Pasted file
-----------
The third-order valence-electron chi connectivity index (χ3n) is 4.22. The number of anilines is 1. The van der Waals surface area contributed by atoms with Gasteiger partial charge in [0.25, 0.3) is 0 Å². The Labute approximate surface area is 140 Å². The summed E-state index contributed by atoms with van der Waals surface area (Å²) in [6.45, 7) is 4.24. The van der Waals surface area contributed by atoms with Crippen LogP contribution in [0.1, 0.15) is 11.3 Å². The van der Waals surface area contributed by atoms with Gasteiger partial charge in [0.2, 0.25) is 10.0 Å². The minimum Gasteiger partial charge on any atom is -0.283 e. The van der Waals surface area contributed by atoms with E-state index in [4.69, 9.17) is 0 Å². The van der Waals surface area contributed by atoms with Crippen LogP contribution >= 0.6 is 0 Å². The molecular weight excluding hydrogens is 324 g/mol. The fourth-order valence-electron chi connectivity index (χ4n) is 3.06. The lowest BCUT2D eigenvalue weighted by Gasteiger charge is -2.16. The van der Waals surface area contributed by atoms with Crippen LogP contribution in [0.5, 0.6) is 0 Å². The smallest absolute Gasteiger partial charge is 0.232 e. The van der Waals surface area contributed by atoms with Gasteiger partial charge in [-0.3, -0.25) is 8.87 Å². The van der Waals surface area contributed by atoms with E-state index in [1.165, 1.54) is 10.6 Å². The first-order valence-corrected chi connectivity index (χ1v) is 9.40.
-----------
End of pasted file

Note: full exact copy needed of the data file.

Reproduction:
The third-order valence-electron chi connectivity index (χ3n) is 4.22. The number of anilines is 1. The van der Waals surface area contributed by atoms with Gasteiger partial charge in [0.25, 0.3) is 0 Å². The Labute approximate surface area is 140 Å². The summed E-state index contributed by atoms with van der Waals surface area (Å²) in [6.45, 7) is 4.24. The van der Waals surface area contributed by atoms with Crippen LogP contribution in [0.1, 0.15) is 11.3 Å². The van der Waals surface area contributed by atoms with Gasteiger partial charge in [0.2, 0.25) is 10.0 Å². The minimum Gasteiger partial charge on any atom is -0.283 e. The van der Waals surface area contributed by atoms with E-state index in [4.69, 9.17) is 0 Å². The van der Waals surface area contributed by atoms with Crippen LogP contribution >= 0.6 is 0 Å². The molecular weight excluding hydrogens is 324 g/mol. The fourth-order valence-electron chi connectivity index (χ4n) is 3.06. The lowest BCUT2D eigenvalue weighted by Gasteiger charge is -2.16. The van der Waals surface area contributed by atoms with Crippen LogP contribution in [0.5, 0.6) is 0 Å². The smallest absolute Gasteiger partial charge is 0.232 e. The van der Waals surface area contributed by atoms with Gasteiger partial charge in [-0.3, -0.25) is 8.87 Å². The van der Waals surface area contributed by atoms with E-state index in [1.165, 1.54) is 10.6 Å². The first-order valence-corrected chi connectivity index (χ1v) is 9.40.